Why Phil Mickelson likely won’t be allowed to execute his own design at Torrey Pines North

September 30, 2015

Phil Mickelson’s design firm likely won’t be allowed to bid on the renovation construction on the North Course at Torrey Pines, but not for the reason cited in its news release on Tuesday.

The news release cited “a pending ruling” by the California Fair Political Practices Commission for disqualifying it from the bidding process.

There is no ruling, pending or otherwise, according to Jay Alan Wierenga, communications director for the FPPC.


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“The facts of the matter are, the city of San Diego did reach out to us to ask us for advice on this issue,” Wierenga said Wednesday. He said the commission’s legal division was preparing an advice letter to send to city officials.

“An advice letter is basically just that, but it does provide some sort of substance in terms of, this is what our FPPC legal division feels about this particular situation.”

The advice letter had not yet gone out at the time that Mickelson Design issued its news release, Wierenga said.

“I understand Mr. Mickelson must have put out a press release,” Wierenga said. “Whatever was contained in there, to the best of my knowledge, nothing from that came anywhere from us. Whatever he’s speculating or surmising is all on him.”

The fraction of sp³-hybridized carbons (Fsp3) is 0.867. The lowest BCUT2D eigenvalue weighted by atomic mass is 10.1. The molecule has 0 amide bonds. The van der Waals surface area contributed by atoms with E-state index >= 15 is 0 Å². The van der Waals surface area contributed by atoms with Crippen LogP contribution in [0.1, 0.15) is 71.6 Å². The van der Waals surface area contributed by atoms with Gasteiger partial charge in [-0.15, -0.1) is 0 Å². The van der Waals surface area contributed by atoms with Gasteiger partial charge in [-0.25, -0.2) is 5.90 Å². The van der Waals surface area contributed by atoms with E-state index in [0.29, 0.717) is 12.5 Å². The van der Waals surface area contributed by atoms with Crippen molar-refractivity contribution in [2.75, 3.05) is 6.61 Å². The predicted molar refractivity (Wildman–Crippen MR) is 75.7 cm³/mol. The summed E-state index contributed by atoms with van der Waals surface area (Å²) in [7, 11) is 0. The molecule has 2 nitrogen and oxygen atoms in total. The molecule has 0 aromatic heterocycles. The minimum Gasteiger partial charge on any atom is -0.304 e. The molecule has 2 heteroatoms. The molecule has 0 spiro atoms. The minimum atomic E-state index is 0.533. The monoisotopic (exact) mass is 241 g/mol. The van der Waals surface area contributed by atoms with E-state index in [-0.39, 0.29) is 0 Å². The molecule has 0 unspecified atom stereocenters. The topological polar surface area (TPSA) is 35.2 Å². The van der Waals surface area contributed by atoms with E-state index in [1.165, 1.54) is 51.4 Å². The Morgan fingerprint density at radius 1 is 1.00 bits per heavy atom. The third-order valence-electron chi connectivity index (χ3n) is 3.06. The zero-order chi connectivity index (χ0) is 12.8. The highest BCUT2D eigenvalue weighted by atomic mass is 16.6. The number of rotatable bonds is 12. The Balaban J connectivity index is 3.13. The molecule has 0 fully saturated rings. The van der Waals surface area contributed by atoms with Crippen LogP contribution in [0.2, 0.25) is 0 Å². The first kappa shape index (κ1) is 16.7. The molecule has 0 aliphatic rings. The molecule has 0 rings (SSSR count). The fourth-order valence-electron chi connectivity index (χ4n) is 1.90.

Mickelson, a San Diego native and resident, said in the release, “I’m deeply disappointed with this entire process. We did a lot of good work on this project, we had overwhelming support from the residents of San Diego and now we’re disqualified from bidding on it.”

Assuming the FPPC’s advice to the city aligns with what the Mickelson news release suggests, it’s reasonable to assume the city will heed that advice.

Wierenga declined to address whatever reasoning would be behind excluding Mickelson from the bidding process, even though he said he was offering to do the work for less than half the city’s $12.6 million budget.

However, contract law contains a “reasonable person standard” that might apply in this case. A reasonable person might conclude that because Mickelson was involved with the design, he would have an unfair advantage in the bidding process on the actual work, based on his familiarity with the project and his having already established a working relationship with the city officials involved.

One source said that had Mickelson and the city had a single agreement that included both design and construction, there would be no issue.